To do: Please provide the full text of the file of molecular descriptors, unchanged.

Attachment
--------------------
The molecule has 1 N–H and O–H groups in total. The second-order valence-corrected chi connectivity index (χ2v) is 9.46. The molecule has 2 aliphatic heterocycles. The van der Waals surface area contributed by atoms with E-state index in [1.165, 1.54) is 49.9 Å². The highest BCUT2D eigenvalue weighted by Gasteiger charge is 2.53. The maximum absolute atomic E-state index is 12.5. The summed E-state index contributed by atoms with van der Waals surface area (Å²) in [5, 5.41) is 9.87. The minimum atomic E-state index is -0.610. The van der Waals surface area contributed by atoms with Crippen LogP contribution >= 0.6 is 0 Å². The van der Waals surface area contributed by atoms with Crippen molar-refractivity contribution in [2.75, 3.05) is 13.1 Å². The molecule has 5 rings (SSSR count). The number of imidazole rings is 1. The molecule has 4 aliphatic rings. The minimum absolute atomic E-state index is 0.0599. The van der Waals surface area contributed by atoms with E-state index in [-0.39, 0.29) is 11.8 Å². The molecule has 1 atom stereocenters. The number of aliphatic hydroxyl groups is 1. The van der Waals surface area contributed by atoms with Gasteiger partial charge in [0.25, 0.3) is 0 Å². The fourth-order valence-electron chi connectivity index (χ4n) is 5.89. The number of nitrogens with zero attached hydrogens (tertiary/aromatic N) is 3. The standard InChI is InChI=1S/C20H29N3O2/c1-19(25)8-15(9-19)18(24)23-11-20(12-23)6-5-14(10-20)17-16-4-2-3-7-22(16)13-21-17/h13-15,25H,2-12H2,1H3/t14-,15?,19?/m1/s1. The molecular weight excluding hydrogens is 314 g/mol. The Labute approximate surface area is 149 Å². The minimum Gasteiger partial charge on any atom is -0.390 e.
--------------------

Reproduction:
The molecule has 1 N–H and O–H groups in total. The second-order valence-corrected chi connectivity index (χ2v) is 9.46. The molecule has 2 aliphatic heterocycles. The van der Waals surface area contributed by atoms with E-state index in [1.165, 1.54) is 49.9 Å². The highest BCUT2D eigenvalue weighted by Gasteiger charge is 2.53. The maximum absolute atomic E-state index is 12.5. The summed E-state index contributed by atoms with van der Waals surface area (Å²) in [5, 5.41) is 9.87. The minimum atomic E-state index is -0.610. The van der Waals surface area contributed by atoms with Crippen LogP contribution >= 0.6 is 0 Å². The van der Waals surface area contributed by atoms with Crippen molar-refractivity contribution in [2.75, 3.05) is 13.1 Å². The molecule has 5 rings (SSSR count). The number of imidazole rings is 1. The molecule has 4 aliphatic rings. The minimum absolute atomic E-state index is 0.0599. The van der Waals surface area contributed by atoms with E-state index in [-0.39, 0.29) is 11.8 Å². The molecule has 1 atom stereocenters. The number of aliphatic hydroxyl groups is 1. The van der Waals surface area contributed by atoms with Gasteiger partial charge in [0.25, 0.3) is 0 Å². The fourth-order valence-electron chi connectivity index (χ4n) is 5.89. The number of nitrogens with zero attached hydrogens (tertiary/aromatic N) is 3. The standard InChI is InChI=1S/C20H29N3O2/c1-19(25)8-15(9-19)18(24)23-11-20(12-23)6-5-14(10-20)17-16-4-2-3-7-22(16)13-21-17/h13-15,25H,2-12H2,1H3/t14-,15?,19?/m1/s1. The molecular weight excluding hydrogens is 314 g/mol. The Labute approximate surface area is 149 Å². The minimum Gasteiger partial charge on any atom is -0.390 e.